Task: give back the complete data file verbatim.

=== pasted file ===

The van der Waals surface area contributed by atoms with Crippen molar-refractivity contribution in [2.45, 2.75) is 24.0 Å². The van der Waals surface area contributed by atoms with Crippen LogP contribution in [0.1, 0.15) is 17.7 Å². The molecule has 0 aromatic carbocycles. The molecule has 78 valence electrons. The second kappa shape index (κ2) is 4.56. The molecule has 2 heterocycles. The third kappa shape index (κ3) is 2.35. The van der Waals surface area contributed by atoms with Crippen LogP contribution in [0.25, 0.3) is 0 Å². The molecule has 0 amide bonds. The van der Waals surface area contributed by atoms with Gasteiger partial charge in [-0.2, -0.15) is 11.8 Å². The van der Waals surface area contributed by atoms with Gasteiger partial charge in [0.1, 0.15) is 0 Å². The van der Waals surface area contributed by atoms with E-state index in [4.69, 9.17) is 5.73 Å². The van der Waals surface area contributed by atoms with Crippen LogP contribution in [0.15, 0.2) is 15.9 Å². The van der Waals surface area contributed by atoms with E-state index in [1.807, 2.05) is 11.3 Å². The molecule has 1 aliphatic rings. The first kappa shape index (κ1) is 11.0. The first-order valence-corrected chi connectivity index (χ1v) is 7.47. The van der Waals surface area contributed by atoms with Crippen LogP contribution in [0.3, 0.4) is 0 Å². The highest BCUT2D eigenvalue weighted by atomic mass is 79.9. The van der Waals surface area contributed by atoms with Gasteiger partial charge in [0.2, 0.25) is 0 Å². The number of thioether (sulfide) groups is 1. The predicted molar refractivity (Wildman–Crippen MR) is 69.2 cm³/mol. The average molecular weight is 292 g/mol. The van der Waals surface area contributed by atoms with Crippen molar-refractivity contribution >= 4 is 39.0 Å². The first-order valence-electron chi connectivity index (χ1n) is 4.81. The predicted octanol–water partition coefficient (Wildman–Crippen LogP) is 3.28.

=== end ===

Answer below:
The van der Waals surface area contributed by atoms with Crippen molar-refractivity contribution in [2.45, 2.75) is 24.0 Å². The van der Waals surface area contributed by atoms with Crippen LogP contribution in [0.1, 0.15) is 17.7 Å². The molecule has 0 aromatic carbocycles. The molecule has 78 valence electrons. The second kappa shape index (κ2) is 4.56. The molecule has 2 heterocycles. The third kappa shape index (κ3) is 2.35. The van der Waals surface area contributed by atoms with Crippen LogP contribution in [0.25, 0.3) is 0 Å². The molecule has 0 amide bonds. The van der Waals surface area contributed by atoms with Gasteiger partial charge in [-0.2, -0.15) is 11.8 Å². The van der Waals surface area contributed by atoms with Gasteiger partial charge in [0.1, 0.15) is 0 Å². The van der Waals surface area contributed by atoms with E-state index in [4.69, 9.17) is 5.73 Å². The van der Waals surface area contributed by atoms with Crippen LogP contribution in [0.15, 0.2) is 15.9 Å². The van der Waals surface area contributed by atoms with E-state index in [1.807, 2.05) is 11.3 Å². The molecule has 1 aliphatic rings. The first kappa shape index (κ1) is 11.0. The first-order valence-corrected chi connectivity index (χ1v) is 7.47. The van der Waals surface area contributed by atoms with Crippen LogP contribution in [0.3, 0.4) is 0 Å². The highest BCUT2D eigenvalue weighted by atomic mass is 79.9. The van der Waals surface area contributed by atoms with Gasteiger partial charge in [0.2, 0.25) is 0 Å². The number of thioether (sulfide) groups is 1. The predicted molar refractivity (Wildman–Crippen MR) is 69.2 cm³/mol. The average molecular weight is 292 g/mol. The van der Waals surface area contributed by atoms with Crippen molar-refractivity contribution >= 4 is 39.0 Å². The first-order valence-electron chi connectivity index (χ1n) is 4.81. The predicted octanol–water partition coefficient (Wildman–Crippen LogP) is 3.28.